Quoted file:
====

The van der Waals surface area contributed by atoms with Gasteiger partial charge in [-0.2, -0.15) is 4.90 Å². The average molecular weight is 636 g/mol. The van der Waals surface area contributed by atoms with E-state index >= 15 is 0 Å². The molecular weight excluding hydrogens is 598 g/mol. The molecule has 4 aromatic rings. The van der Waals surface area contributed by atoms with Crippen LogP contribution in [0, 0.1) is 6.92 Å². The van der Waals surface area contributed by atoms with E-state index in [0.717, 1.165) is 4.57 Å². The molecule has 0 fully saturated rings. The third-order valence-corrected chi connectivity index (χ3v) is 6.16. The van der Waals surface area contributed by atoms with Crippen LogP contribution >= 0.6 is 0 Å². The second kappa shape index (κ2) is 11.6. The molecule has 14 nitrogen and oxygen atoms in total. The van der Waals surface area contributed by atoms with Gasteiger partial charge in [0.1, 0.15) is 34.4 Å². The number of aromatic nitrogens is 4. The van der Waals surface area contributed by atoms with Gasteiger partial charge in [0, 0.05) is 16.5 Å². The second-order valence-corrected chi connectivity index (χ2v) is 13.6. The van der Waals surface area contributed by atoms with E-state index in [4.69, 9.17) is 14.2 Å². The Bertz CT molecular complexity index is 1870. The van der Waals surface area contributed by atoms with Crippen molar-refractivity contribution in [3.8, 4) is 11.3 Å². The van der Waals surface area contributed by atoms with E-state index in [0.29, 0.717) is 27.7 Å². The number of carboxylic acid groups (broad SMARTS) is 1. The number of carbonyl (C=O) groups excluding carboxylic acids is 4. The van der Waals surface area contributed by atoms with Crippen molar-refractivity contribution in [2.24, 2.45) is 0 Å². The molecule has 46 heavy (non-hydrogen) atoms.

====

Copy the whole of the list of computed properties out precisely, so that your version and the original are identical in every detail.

The van der Waals surface area contributed by atoms with Gasteiger partial charge in [-0.2, -0.15) is 4.90 Å². The average molecular weight is 636 g/mol. The van der Waals surface area contributed by atoms with E-state index >= 15 is 0 Å². The molecular weight excluding hydrogens is 598 g/mol. The molecule has 4 aromatic rings. The van der Waals surface area contributed by atoms with Crippen LogP contribution in [0, 0.1) is 6.92 Å². The van der Waals surface area contributed by atoms with E-state index in [0.717, 1.165) is 4.57 Å². The molecule has 0 fully saturated rings. The third-order valence-corrected chi connectivity index (χ3v) is 6.16. The van der Waals surface area contributed by atoms with Crippen LogP contribution >= 0.6 is 0 Å². The second kappa shape index (κ2) is 11.6. The molecule has 14 nitrogen and oxygen atoms in total. The van der Waals surface area contributed by atoms with Gasteiger partial charge in [0.1, 0.15) is 34.4 Å². The number of aromatic nitrogens is 4. The van der Waals surface area contributed by atoms with Gasteiger partial charge in [0, 0.05) is 16.5 Å². The second-order valence-corrected chi connectivity index (χ2v) is 13.6. The van der Waals surface area contributed by atoms with E-state index in [4.69, 9.17) is 14.2 Å². The Bertz CT molecular complexity index is 1870. The van der Waals surface area contributed by atoms with Crippen molar-refractivity contribution in [3.8, 4) is 11.3 Å². The van der Waals surface area contributed by atoms with E-state index in [0.29, 0.717) is 27.7 Å². The number of carboxylic acid groups (broad SMARTS) is 1. The number of carbonyl (C=O) groups excluding carboxylic acids is 4. The van der Waals surface area contributed by atoms with Crippen molar-refractivity contribution in [2.24, 2.45) is 0 Å². The molecule has 46 heavy (non-hydrogen) atoms.